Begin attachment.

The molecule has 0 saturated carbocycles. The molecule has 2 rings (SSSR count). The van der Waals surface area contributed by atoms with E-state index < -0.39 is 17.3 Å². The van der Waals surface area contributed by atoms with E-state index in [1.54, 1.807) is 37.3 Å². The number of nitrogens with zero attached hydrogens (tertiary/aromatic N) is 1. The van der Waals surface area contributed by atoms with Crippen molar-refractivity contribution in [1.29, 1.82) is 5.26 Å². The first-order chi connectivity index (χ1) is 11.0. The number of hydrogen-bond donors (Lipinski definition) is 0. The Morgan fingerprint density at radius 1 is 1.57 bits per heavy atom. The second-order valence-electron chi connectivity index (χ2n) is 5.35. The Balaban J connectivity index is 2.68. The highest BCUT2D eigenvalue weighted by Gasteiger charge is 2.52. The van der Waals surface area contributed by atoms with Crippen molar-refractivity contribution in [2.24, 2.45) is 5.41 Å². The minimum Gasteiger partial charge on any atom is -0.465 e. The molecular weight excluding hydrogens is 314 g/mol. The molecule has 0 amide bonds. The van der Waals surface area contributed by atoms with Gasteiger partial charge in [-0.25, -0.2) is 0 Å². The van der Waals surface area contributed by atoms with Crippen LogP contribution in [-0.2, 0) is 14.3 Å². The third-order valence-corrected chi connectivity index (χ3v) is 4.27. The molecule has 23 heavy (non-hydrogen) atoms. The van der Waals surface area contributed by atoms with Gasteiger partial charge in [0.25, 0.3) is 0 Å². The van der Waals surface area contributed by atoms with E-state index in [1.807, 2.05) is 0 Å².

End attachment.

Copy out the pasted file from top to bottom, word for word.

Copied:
The molecule has 0 saturated carbocycles. The molecule has 2 rings (SSSR count). The van der Waals surface area contributed by atoms with E-state index < -0.39 is 17.3 Å². The van der Waals surface area contributed by atoms with E-state index in [1.54, 1.807) is 37.3 Å². The number of nitrogens with zero attached hydrogens (tertiary/aromatic N) is 1. The van der Waals surface area contributed by atoms with Crippen molar-refractivity contribution in [1.29, 1.82) is 5.26 Å². The first-order chi connectivity index (χ1) is 11.0. The number of hydrogen-bond donors (Lipinski definition) is 0. The Morgan fingerprint density at radius 1 is 1.57 bits per heavy atom. The second-order valence-electron chi connectivity index (χ2n) is 5.35. The Balaban J connectivity index is 2.68. The highest BCUT2D eigenvalue weighted by Gasteiger charge is 2.52. The van der Waals surface area contributed by atoms with Crippen molar-refractivity contribution in [2.24, 2.45) is 5.41 Å². The minimum Gasteiger partial charge on any atom is -0.465 e. The molecular weight excluding hydrogens is 314 g/mol. The molecule has 0 amide bonds. The van der Waals surface area contributed by atoms with Gasteiger partial charge in [-0.25, -0.2) is 0 Å². The van der Waals surface area contributed by atoms with Crippen LogP contribution in [-0.2, 0) is 14.3 Å². The third-order valence-corrected chi connectivity index (χ3v) is 4.27. The molecule has 23 heavy (non-hydrogen) atoms. The van der Waals surface area contributed by atoms with Gasteiger partial charge in [0.25, 0.3) is 0 Å². The van der Waals surface area contributed by atoms with E-state index in [1.807, 2.05) is 0 Å².